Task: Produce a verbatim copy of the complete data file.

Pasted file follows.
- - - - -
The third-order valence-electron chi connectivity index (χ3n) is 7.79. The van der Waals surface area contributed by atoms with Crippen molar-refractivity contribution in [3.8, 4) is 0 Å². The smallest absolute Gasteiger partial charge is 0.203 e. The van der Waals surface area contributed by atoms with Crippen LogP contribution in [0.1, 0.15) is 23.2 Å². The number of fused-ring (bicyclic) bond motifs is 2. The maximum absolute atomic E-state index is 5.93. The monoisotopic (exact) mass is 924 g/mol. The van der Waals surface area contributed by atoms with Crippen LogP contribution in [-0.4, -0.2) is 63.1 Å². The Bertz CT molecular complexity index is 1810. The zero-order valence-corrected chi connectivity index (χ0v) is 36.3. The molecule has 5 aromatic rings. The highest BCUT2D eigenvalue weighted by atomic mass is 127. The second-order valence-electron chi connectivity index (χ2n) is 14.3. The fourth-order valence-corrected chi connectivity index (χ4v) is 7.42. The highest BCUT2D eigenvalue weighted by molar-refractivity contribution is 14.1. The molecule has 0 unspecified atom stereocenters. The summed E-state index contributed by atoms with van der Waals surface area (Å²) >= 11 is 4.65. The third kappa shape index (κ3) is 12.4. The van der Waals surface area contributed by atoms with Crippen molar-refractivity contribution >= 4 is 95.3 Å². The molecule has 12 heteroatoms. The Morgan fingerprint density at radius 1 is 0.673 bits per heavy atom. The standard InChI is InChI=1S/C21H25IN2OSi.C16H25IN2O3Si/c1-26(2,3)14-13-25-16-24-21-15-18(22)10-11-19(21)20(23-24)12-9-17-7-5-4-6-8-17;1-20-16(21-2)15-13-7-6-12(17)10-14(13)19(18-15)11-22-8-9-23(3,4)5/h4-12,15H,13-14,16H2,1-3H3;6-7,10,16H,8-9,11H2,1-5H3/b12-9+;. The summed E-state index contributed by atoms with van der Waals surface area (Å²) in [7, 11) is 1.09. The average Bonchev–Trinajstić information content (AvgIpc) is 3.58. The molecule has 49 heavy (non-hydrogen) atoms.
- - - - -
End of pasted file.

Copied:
The third-order valence-electron chi connectivity index (χ3n) is 7.79. The van der Waals surface area contributed by atoms with Crippen molar-refractivity contribution in [3.8, 4) is 0 Å². The smallest absolute Gasteiger partial charge is 0.203 e. The van der Waals surface area contributed by atoms with Crippen LogP contribution in [0.1, 0.15) is 23.2 Å². The number of fused-ring (bicyclic) bond motifs is 2. The maximum absolute atomic E-state index is 5.93. The monoisotopic (exact) mass is 924 g/mol. The van der Waals surface area contributed by atoms with Crippen LogP contribution in [-0.4, -0.2) is 63.1 Å². The Bertz CT molecular complexity index is 1810. The zero-order valence-corrected chi connectivity index (χ0v) is 36.3. The molecule has 5 aromatic rings. The highest BCUT2D eigenvalue weighted by atomic mass is 127. The second-order valence-electron chi connectivity index (χ2n) is 14.3. The fourth-order valence-corrected chi connectivity index (χ4v) is 7.42. The highest BCUT2D eigenvalue weighted by molar-refractivity contribution is 14.1. The molecule has 0 unspecified atom stereocenters. The summed E-state index contributed by atoms with van der Waals surface area (Å²) >= 11 is 4.65. The third kappa shape index (κ3) is 12.4. The van der Waals surface area contributed by atoms with Crippen molar-refractivity contribution >= 4 is 95.3 Å². The molecule has 12 heteroatoms. The Morgan fingerprint density at radius 1 is 0.673 bits per heavy atom. The standard InChI is InChI=1S/C21H25IN2OSi.C16H25IN2O3Si/c1-26(2,3)14-13-25-16-24-21-15-18(22)10-11-19(21)20(23-24)12-9-17-7-5-4-6-8-17;1-20-16(21-2)15-13-7-6-12(17)10-14(13)19(18-15)11-22-8-9-23(3,4)5/h4-12,15H,13-14,16H2,1-3H3;6-7,10,16H,8-9,11H2,1-5H3/b12-9+;. The summed E-state index contributed by atoms with van der Waals surface area (Å²) in [7, 11) is 1.09. The average Bonchev–Trinajstić information content (AvgIpc) is 3.58. The molecule has 49 heavy (non-hydrogen) atoms.